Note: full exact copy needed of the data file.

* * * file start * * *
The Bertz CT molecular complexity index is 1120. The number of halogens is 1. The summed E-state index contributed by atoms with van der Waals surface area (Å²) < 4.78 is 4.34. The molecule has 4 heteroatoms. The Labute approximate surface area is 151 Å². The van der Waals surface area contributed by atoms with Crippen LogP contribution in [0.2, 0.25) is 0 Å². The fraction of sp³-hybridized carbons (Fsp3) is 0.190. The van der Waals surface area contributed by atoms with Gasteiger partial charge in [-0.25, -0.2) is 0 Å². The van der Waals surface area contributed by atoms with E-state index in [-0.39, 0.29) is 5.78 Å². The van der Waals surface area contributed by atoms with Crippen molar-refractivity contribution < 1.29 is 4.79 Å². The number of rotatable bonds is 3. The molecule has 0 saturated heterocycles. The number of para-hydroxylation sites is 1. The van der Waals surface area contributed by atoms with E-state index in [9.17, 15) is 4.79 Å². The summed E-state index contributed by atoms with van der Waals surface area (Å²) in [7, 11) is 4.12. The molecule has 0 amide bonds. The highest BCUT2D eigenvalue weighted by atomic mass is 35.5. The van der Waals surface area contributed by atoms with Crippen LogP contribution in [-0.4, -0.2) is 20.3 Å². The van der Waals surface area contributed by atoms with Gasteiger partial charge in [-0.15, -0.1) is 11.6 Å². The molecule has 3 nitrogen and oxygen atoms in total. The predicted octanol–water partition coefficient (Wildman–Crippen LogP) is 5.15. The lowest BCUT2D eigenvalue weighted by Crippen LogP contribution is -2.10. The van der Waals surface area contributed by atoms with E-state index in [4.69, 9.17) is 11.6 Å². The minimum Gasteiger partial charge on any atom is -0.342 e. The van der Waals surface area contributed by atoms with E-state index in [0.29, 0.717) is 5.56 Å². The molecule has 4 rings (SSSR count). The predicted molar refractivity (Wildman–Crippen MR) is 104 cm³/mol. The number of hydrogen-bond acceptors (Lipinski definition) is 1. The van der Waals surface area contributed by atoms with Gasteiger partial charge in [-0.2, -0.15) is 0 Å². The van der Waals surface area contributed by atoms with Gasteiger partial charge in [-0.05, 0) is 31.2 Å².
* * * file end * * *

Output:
The Bertz CT molecular complexity index is 1120. The number of halogens is 1. The summed E-state index contributed by atoms with van der Waals surface area (Å²) < 4.78 is 4.34. The molecule has 4 heteroatoms. The Labute approximate surface area is 151 Å². The van der Waals surface area contributed by atoms with Crippen LogP contribution in [0.2, 0.25) is 0 Å². The fraction of sp³-hybridized carbons (Fsp3) is 0.190. The van der Waals surface area contributed by atoms with Gasteiger partial charge in [-0.25, -0.2) is 0 Å². The van der Waals surface area contributed by atoms with E-state index in [-0.39, 0.29) is 5.78 Å². The van der Waals surface area contributed by atoms with Crippen molar-refractivity contribution < 1.29 is 4.79 Å². The number of rotatable bonds is 3. The molecule has 0 saturated heterocycles. The number of para-hydroxylation sites is 1. The van der Waals surface area contributed by atoms with E-state index in [9.17, 15) is 4.79 Å². The summed E-state index contributed by atoms with van der Waals surface area (Å²) in [7, 11) is 4.12. The molecule has 0 amide bonds. The highest BCUT2D eigenvalue weighted by atomic mass is 35.5. The van der Waals surface area contributed by atoms with Crippen LogP contribution in [-0.4, -0.2) is 20.3 Å². The van der Waals surface area contributed by atoms with Gasteiger partial charge in [-0.15, -0.1) is 11.6 Å². The molecule has 3 nitrogen and oxygen atoms in total. The predicted octanol–water partition coefficient (Wildman–Crippen LogP) is 5.15. The lowest BCUT2D eigenvalue weighted by Crippen LogP contribution is -2.10. The van der Waals surface area contributed by atoms with E-state index in [4.69, 9.17) is 11.6 Å². The minimum Gasteiger partial charge on any atom is -0.342 e. The van der Waals surface area contributed by atoms with E-state index in [0.29, 0.717) is 5.56 Å². The molecule has 4 rings (SSSR count). The predicted molar refractivity (Wildman–Crippen MR) is 104 cm³/mol. The number of hydrogen-bond acceptors (Lipinski definition) is 1. The van der Waals surface area contributed by atoms with Gasteiger partial charge in [-0.2, -0.15) is 0 Å². The van der Waals surface area contributed by atoms with Gasteiger partial charge in [-0.05, 0) is 31.2 Å².